Mathew Simpa Unbundles Nollywood In Latest Book

by Olamilekan Okeowo

A veteran filmmaker and Head of Ben Auto Entertainment, Matthew Simpa, has provided an insight into the early days of the new Nigerian movie industry known as Nollywood.

In his book published late last year and titled ‘From Reversal Film Making to God’s Bedroom and Back: Untold Story of the Nollywood Revolution’, Simpa told the story of the evolution of the home-video component of the Nigerian movie industry highlighting the challenges, struggles, and triumph therein from the perspective of an insider who has been there from the mid-1980s turning point era.

The book which is Matthew’s memoir can easily pass for a blockbuster novel and “contains enough drama to do a television miniseries and is told in a riveting, engaging way that makes the reader not want to drop it”, a statement from the author stated.

As an avid reader himself, Simpa, in the book which was written in a language the layman can understand, gave an account of the struggles, the challenges, and the triumphs of the early pioneering efforts of young men like Yemi Meshioye, Sunday Ossai, Tajudeen Sowole and himself.
The book goes on to give an account of the pace-setting effort of Meshfilm’s foray into video production which led to the megahit The Legal Wife and other movies in the early 1990s.

As a young man growing up when the Nigerian film industry was peopled by a handful of practitioners, mostly Yoruba Dramatists, Simpa ventured into the uncharted region of movie-making, driven by a lofty dream.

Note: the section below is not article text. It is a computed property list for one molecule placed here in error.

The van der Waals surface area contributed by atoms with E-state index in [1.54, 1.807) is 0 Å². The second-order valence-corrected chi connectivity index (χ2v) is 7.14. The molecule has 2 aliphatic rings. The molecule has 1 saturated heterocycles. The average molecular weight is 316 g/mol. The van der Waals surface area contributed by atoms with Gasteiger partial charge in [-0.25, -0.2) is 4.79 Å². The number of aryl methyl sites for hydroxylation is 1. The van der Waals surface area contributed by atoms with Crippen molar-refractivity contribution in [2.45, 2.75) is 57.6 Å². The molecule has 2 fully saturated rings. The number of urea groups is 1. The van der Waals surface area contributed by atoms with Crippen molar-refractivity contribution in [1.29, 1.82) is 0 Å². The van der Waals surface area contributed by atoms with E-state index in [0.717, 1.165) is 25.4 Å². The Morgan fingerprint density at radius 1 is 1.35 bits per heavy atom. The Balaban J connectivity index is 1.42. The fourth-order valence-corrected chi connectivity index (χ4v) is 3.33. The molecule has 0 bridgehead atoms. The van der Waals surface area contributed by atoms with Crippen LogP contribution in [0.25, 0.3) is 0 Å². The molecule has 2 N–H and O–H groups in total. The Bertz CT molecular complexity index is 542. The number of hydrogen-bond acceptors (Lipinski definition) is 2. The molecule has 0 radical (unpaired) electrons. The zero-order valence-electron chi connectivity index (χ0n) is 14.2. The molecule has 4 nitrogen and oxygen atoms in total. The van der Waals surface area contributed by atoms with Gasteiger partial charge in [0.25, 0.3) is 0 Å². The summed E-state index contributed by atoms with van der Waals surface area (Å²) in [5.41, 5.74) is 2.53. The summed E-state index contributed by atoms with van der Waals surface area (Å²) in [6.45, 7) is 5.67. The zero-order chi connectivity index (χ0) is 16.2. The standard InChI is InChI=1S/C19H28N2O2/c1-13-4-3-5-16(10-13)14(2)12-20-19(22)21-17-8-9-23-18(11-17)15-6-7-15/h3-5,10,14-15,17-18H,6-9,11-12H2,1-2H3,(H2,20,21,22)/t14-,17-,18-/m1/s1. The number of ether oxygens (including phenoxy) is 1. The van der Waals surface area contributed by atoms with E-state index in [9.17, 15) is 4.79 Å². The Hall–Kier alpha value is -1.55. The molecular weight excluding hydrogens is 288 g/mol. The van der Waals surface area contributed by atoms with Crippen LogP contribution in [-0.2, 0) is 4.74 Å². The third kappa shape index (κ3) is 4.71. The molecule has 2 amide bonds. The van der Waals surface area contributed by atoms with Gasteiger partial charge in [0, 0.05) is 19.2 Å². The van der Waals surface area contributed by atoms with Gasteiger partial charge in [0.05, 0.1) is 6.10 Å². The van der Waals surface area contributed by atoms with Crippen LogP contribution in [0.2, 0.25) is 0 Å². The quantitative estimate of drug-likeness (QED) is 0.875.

He joined Meshfilms Ltd in 1986 and was part of the revolutionary and novel film making method – reversal films – introduced by the company.
Some of the films produced by this company included Iji Aye, Jagunlabi, and Ajangbila, which, inspite of their low technical quality competed favourably with those produced on celluloid by the then giants of the industry. The success of these films shot on reversal stocks, a type of film stock that could be processed locally and projected without taking it abroad for post-production as the practice was in those days, led to the growth of the Nigerian film industry that is now known worldwide as Nollywood, from Simpa’s account.

The experiences he relates in this book run the gamut of the three stages of the motion picture industry in Nigeria now known as Nollywood. He was there at the beginning, in the middle, and is still there today. He had a dream; he pursued it and he has garnered a whole lot of experiences which he shared in this debut book of his.

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